Sunday, August 27th, 2023 Roundtable

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Morning Prayers

Beloved children, the world has need of you, — and more as children than as men and women: it needs your innocence, unselfishness, faithful affection, uncontaminated lives. You need also to watch, and pray that you preserve these virtues unstained, and lose them not through contact with the world. What grander ambition is there than to maintain in yourselves what Jesus loved, and to know that your example, more than words, makes morals for mankind!

— from Miscellaneous Writings, by Mary Baker Eddy, page 110

Goodness never fails to receive its reward, for goodness makes life a blessing. As an active portion of one stupendous whole, goodness identifies man with universal good. Thus may each member of this church rise above the oft-repeated inquiry, What am I? to the scientific response: I am able to impart truth, health, and happiness, and this is my rock of salvation and my reason for existing.

— from Miscellany, by Mary Baker Eddy, page 165

Discussion points

139 — WATCH lest you believe that you can have an unlimited sense of God’s power, of its extent and possibilities, and at the same time a limited sense of your ability to reflect this divine power. It is not possible to gain a more unlimited realization of God’s power without gaining at the same time an increasing sense of your ability to reflect this power, and to put it into operation.

One interpretation of Jesus’ statement, “With what measure ye mete it shall be measured to you again,” might be, that the standard by which you measure divine power, also measures the extent of your ability to demonstrate or reflect that power. A mounting sense of confidence in your own ability to heal through the power of God always accompanies an increasing recognition of the limitless extent and ability of divine power to do all things.

Man’s use and application of divine power cannot be separated from that divine power, since it does not operate at all except through, or as spiritual man. Unless you have an increasing sense of your own ability to reflect divine power, and a growing realization of yourself as the reflection of divine power, you are not gaining and developing a true appreciation of divine power. Spiritual growth constantly turns away from any suggestion that the “channel” is anything of itself, and recognizes the irresistible nature of divine power expressed through, or reflected by man.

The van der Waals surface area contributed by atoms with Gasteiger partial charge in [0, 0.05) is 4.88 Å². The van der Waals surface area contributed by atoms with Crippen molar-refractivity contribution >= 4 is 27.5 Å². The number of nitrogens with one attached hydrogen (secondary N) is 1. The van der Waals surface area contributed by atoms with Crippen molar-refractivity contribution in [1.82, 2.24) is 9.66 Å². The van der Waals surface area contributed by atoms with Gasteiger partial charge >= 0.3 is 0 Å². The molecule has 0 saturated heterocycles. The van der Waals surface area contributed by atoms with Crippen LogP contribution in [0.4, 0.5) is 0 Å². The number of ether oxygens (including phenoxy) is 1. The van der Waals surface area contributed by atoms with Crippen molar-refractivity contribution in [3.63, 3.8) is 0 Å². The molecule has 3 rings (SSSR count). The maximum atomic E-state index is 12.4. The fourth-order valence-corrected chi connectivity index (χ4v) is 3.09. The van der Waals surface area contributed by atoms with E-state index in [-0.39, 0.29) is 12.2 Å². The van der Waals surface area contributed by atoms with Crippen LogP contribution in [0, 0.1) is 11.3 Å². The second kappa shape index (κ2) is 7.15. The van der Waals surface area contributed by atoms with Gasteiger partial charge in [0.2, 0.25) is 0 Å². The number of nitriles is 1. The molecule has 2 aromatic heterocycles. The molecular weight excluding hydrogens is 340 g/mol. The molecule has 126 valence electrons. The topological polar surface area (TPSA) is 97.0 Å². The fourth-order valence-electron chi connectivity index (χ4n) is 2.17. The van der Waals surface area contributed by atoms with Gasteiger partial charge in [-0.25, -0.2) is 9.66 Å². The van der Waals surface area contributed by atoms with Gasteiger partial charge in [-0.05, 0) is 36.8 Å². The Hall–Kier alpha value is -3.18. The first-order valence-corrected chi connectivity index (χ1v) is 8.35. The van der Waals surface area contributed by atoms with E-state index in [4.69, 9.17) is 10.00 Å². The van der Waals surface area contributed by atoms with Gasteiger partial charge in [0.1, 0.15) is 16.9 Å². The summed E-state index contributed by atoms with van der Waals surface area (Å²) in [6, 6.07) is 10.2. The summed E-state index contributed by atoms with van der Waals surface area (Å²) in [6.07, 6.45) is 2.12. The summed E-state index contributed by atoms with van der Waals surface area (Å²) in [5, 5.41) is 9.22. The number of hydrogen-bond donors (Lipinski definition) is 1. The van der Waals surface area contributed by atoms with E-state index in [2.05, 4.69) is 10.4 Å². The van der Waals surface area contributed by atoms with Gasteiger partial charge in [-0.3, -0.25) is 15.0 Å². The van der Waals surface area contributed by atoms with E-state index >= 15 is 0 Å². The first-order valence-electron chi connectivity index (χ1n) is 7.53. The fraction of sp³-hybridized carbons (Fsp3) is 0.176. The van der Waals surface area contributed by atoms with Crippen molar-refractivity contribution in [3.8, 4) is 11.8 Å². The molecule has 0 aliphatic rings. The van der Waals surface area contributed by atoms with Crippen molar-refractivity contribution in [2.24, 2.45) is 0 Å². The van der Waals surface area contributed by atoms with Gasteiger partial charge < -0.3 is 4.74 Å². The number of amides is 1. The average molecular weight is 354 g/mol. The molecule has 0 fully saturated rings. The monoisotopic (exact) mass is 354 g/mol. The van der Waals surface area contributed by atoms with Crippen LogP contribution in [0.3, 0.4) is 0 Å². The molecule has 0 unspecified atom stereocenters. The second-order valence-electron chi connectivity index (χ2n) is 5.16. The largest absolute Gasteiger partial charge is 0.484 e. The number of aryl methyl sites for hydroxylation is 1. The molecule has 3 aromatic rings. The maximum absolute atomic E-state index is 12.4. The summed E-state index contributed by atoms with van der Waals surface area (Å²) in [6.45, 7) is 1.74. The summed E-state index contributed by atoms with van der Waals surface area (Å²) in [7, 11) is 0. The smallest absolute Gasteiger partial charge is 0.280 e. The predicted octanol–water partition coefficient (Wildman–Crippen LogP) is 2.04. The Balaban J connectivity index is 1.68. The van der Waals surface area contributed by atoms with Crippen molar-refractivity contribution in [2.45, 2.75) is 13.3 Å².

— from 500 Watching Points by Gilbert Carpenter

GOLDEN TEXT: I Timothy 2 : 5

“For there is one God, and one mediator between God and men, the man Christ Jesus.”

Book “Chapter Five” Mary Baker Eddy, Her Spiritual Footsteps by Gilbert Carpenter

Book “Chapter Forty-nine” Mary Baker Eddy, Her Spiritual Footsteps by Gilbert Carpenter

Thoughts shared on the Lesson from readers:

All Christian churches have one bond of unity, one nucleus or point of convergence, one prayer, — the Lord’s Prayer. It is matter for rejoicing that we unite in love,
and in this sacred petition with every praying assembly on earth, — “Thy kingdom come. Thy will be done in earth, as it is in heaven.”

— from “Dedicatory Sermon” Pulpit and Press by Mary Baker Eddy, page 22